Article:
Tag Archives: Sports Illustrated

Lacrosse In The 1980’s: Johns Hopkins Men’s Lacrosse Defeated Syracuse 11-4 To Win 1985 NCAA Men’s Lacrosse Championship (Sports Illustrated June 03, 1985)


Johns Hopkins routed Syracuse in a rematch of the last two title games

With 4:10 remaining in the first quarter of the NCAA lacrosse championship last week in Providence, Johns Hopkins coach Don Zimmerman called a time-out. His top-ranked team trailed Syracuse 3-0 and, worse, was getting outhustled, outshot and outsmarted. At that very moment most of the 15,000 fans at Brown Stadium had to be thinking that venerable Hopkins—winner of five official and 35 unofficial national titles—was in for an Orange crush. Syracuse, after all, had averaged 15.5 goals per game during the season and had Tim Nelson, the leading career scorer in the history of college lacrosse, on its side.

But Zimmerman wasn’t about to panic. The week before, the Blue Jays had overcome a 5-0 deficit against Virginia in the semifinals. What fiery words did the coach spout at his players? None. He just told them to relax and be patient. ” Syracuse got a couple of those goals on the transition,” Zimmerman said later, “but I wasn’t concerned. We knew Syracuse would pressure our offense on the perimeter, so I told the guys to go to the goal, and they did.”

And how. Hopkins responded by ripping off 10 unanswered goals en route to an

Larry Quinn was a high school All-American at Levittown (N.Y.) Memorial, he twice won the Enners Award as the nation's top player while leading Hopkins to national championships in 1984 and '85. Both years he was the NCAA Tournament MVP, a First Team All-American and the Kelly Award winner as the top goaltender in the nation. He was the South captain in the 1985 North/South All-Star Game.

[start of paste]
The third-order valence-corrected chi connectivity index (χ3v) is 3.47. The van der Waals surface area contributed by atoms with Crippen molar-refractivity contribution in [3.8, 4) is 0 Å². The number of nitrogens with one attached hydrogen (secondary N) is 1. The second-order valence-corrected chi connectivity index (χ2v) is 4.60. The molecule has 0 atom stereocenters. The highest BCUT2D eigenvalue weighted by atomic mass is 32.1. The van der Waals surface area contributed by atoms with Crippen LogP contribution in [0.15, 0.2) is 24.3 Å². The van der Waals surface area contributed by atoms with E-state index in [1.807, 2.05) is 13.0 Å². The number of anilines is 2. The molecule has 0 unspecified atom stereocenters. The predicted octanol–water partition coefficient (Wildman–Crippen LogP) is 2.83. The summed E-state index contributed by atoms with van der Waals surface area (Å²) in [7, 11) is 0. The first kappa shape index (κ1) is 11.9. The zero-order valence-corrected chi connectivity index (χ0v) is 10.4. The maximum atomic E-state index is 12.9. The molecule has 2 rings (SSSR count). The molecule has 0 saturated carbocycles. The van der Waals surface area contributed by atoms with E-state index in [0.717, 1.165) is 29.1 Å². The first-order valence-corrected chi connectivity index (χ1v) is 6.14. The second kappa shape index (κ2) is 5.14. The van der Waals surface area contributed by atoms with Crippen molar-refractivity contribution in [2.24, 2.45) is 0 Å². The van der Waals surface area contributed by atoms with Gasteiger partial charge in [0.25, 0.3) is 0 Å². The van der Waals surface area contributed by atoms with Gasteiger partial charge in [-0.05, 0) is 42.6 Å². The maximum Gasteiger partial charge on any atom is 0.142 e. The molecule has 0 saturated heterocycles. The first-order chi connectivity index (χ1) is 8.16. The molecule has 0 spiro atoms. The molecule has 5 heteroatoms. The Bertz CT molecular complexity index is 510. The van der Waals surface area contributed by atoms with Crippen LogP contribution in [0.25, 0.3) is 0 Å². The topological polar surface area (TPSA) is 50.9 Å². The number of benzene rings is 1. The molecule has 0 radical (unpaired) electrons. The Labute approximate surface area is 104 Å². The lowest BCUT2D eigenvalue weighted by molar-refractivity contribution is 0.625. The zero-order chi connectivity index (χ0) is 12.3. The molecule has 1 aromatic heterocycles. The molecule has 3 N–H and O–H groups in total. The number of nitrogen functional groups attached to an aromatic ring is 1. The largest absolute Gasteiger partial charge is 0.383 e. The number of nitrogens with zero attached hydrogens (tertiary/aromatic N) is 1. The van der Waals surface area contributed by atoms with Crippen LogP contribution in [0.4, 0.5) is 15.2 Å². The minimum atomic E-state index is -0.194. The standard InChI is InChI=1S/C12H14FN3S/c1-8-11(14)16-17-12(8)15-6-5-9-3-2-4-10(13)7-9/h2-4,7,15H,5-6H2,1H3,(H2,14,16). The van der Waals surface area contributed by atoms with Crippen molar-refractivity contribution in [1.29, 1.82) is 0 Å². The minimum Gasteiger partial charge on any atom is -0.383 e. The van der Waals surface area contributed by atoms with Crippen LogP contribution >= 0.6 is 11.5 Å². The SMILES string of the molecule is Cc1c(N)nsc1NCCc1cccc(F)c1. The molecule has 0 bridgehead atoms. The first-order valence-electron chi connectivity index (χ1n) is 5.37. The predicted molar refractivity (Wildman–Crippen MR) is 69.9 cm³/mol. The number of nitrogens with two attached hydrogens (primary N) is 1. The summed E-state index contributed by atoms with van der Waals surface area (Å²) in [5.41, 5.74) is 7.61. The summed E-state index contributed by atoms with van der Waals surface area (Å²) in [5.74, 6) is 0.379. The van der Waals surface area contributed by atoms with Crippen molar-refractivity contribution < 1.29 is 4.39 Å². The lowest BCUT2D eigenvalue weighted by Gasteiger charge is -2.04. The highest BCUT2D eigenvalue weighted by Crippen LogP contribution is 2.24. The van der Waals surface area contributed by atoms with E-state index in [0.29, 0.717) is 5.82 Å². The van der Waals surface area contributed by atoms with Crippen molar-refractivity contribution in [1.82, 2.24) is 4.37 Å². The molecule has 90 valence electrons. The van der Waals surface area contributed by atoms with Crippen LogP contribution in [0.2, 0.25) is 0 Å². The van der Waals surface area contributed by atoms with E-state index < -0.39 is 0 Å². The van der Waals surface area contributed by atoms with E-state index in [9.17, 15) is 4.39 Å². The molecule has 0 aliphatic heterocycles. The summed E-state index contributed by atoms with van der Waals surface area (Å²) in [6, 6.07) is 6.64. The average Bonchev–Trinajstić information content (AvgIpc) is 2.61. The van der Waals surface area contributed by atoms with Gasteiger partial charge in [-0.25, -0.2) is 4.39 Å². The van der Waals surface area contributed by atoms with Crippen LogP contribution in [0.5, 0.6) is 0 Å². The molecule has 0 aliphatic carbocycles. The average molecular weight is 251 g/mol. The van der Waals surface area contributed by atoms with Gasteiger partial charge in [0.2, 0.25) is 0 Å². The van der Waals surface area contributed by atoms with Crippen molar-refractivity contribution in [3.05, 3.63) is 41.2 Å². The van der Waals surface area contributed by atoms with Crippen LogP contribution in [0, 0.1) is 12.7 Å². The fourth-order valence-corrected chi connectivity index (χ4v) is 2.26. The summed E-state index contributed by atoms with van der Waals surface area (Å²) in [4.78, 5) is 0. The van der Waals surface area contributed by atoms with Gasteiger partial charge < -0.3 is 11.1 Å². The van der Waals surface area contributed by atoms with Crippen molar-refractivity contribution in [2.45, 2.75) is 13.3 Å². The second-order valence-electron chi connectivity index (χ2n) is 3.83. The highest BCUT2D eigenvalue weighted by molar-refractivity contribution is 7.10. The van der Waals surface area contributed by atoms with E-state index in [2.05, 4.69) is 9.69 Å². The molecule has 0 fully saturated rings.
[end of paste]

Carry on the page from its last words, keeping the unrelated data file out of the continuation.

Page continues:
11-4 triumph. The Orange didn’t get their fourth goal until the final minute of the third quarter. Sparking the Jays’ rally were Del Dressel, who had two of their first four goals and finished with a hat trick, and Gary Matthews, who won 12 of 18 face-offs. However, the real Hopkins heroes were goalie Larry Quinn, the defensemen and the midfielders who shut down the Syracuse attack. Despite their ferocious start, the Orange turned out to be lemons. Their four-goal output was the lowest in the 15-year history of the championship game, and the team’s lowest since 1979.

Although Nelson assisted on three of the Orange’s four goals, he was kept well in check by the Blue Jays. As a crease attackman, Nelson likes to set up Wayne Gretzky-like behind the net and feed teammates breaking toward the goal. Trouble was, time and again his teammates couldn’t shake the tight-checking Hopkins defenders, which meant that Nelson was left with the option of taking a low-percentage shot or forcing a low-percentage pass. Speaking about the Jays’ defense, Brad Kotz, Syracuse‘s two-time All-America, said, “We were worried a lot about what they were going to do and didn’t concentrate on playing our own game.” Indeed, Quinn had to make only 13 saves all afternoon.

Several of those shots came from point-blank range, but Quinn, the Division I Player of the Year last season, held his ground. “In my craziest dream I shut them out,” said Quinn afterward. “Going into the game I did not project how many goals I would give up, but I was hoping to hold them to seven.”